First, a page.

Scottish & Gaelic Names & Reading Old Script

Scottish Naming Pattern
The Scots have for many centuries followed a relatively simple set of rules when assigning given names to their successive children. While these traditional naming patters were not followed by all families, they were widespread enough that a basic understanding of can come in handy when hunting for Scottish ancestors. Being familiar with these patterns will allow you to make genealogical inferences, identify potential new avenues of research and reveal all sorts of clues about the lives of your ancestors.  By the latter part of the nineteenth century, these patterns began to break down and fade out of use so be cautious when using them to identify more recent ancestors.
The pattern generally went as follows:
  • The first son was named after the father’s father.
  • The second son after the mother’s father.
  • The third son after the father.
  • The first daughter after the mother’s mother.
  • The second daughter after the father’s mother.
  • The third daughter after the mother.

Gaelic Name Tool

Stu McRae has provided an excellent tool to help decipher some of the Gaelic names.  You can access it here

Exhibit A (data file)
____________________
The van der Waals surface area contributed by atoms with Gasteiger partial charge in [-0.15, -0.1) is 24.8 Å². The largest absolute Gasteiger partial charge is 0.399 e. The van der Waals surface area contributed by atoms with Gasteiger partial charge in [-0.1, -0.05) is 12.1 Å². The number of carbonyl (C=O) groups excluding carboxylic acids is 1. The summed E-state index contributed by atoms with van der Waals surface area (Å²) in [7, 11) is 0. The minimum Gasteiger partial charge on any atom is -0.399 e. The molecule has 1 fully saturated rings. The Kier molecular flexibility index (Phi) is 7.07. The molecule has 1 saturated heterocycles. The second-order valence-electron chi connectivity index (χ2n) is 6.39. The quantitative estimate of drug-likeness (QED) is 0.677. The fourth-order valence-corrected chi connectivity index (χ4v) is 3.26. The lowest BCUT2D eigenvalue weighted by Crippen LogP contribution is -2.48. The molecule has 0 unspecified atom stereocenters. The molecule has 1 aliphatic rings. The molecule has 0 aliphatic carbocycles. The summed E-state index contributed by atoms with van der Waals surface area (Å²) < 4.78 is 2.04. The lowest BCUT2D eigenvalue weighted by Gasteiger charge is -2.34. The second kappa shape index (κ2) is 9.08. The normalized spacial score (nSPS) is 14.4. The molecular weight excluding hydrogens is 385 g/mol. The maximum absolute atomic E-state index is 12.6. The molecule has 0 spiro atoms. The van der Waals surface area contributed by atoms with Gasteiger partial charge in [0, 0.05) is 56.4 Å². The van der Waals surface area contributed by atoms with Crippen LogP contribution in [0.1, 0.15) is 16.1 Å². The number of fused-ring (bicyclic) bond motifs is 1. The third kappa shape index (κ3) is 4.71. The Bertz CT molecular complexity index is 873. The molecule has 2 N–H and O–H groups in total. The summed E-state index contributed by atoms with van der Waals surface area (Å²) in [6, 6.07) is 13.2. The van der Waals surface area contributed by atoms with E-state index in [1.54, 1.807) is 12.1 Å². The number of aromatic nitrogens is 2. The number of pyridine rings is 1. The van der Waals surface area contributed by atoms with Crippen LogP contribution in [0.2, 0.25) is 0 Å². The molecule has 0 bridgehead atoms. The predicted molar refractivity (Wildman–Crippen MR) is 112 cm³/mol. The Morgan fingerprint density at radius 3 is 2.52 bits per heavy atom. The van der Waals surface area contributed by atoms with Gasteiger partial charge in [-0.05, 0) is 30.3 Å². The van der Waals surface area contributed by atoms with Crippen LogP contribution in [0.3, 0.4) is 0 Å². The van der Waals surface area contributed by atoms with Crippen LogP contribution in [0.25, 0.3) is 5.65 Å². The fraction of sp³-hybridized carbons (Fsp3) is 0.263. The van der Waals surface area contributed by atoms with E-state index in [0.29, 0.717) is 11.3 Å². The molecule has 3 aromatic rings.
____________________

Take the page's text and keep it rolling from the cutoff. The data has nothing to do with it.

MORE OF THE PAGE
Reading Old Script

Sometimes reading the old script found in parish registers, letters or even in records on Scotland’s People is a challenge! Stu McRae has offered us a look at letter variations found in old handwriting to help us decipher more of the words we read. You can access it here

Scotland’s People research guides

You can download and keep their “Reading Older Handwriting Guide” found here or read it online and follow some of their suggested links for further reading and research on the subject.

There is also a really helpful guide on Forenames that can be found here. This guide will also help you with how to best search on Scotland’s People by using the (*) as a wildcard in names to broaden the search results.

There are many other research guides on the site, listed along the left side of the pages linked above.